Gordon Christie, Associate Professor, Faculty of Law and Director of the Indigenous Legal Studies Program stated that the law is essentially racist but that UBC could be part of changing perspectives with the mandatory first year course in constitutional law which discusses aboriginal law and treaty rights. “This curriculum change, 10 or 20 years from now will have significant affect over lawyers and judges (2/3 of whom graduate from UBC Faculty of Law),” said Christie.
At the conclusion of the panel discussion Mike Dangeli, a drummer, dancer and singer from the Nisga’a Nation responded to the panelists and “claimed victory” on the discussion. He drummed and sang a rousing victory song that energized the crowd for the afternoon’s workshops.
Following the panel discussion participants had a choice of several workshops. Starting off the workshops was John Paul Catungal, Killam Honourary Postdoctoral Research Fellow and SSHRC Postdoctoral Fellow, Institute for Gender, Race, Sexuality and Social Justice who presented on the limits of “I don’t see race” discourse using examples from the fields of education, health promotion and social services. Catungal drew from his research on AIDS organizations founded by ethno-cultural groups especially for their own communities.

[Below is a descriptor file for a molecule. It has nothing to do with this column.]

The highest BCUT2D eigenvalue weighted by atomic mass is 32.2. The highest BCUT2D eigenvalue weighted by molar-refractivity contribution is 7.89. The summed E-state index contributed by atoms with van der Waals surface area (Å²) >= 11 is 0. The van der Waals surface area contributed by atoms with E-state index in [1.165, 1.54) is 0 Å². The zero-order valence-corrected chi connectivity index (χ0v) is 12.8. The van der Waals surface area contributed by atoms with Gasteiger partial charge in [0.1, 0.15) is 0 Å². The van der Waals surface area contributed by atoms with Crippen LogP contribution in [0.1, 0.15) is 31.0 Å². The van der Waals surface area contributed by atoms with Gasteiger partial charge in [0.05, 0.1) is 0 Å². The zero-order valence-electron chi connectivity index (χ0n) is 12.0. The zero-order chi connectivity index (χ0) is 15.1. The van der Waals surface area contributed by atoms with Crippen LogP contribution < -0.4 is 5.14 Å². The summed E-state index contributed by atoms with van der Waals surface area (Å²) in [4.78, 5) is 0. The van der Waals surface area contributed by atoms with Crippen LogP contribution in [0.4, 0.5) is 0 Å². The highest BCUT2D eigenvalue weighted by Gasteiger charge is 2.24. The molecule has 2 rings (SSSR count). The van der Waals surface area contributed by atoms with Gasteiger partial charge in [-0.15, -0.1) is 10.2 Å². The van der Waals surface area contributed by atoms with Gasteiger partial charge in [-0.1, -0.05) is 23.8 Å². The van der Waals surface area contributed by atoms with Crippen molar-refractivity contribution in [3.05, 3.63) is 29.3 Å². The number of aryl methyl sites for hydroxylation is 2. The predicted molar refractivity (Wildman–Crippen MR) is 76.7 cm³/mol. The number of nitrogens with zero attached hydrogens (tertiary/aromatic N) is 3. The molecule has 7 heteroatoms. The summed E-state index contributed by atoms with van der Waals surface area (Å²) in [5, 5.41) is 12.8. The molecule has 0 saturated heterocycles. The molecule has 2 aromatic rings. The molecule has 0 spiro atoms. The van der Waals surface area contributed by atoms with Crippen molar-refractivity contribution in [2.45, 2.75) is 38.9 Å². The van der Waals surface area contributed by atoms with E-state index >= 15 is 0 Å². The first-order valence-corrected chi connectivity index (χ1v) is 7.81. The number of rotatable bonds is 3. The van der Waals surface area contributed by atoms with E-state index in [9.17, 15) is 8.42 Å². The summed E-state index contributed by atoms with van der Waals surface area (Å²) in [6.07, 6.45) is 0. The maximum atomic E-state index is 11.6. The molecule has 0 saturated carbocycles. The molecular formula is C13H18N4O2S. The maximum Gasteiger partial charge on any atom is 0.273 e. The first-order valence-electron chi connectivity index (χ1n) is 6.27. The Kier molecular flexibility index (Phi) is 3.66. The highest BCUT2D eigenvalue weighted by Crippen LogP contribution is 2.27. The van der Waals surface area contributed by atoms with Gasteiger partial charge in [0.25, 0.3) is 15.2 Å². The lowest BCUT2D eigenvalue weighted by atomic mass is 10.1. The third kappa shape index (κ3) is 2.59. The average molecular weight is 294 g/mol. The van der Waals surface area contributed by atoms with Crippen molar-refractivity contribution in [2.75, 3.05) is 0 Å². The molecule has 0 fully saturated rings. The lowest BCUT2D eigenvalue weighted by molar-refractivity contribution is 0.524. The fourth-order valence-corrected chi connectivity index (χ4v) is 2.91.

Linda McKnight, Director, Human Resources Advisory Services and Mark Trowell, Senior Manager, Faculty Relations presented a workshop on how staff and faculty can help create a respectful and inclusive workplace free from bullying and harassment. Monica Kay, Director of Conflict Management at the Equity and Inclusion Office led a discussion on racism in the workplace and the interpersonal conditions that contribute to racism and how we can bring about change. Carmen Lavoie, Equity and Inclusion Office Educator led a workshop on the role of institutions in perpetuating racism and how individuals can bring about change.
Both campuses will continue this dialogue throughout the year and plan to make Rule Out Racism an annual event.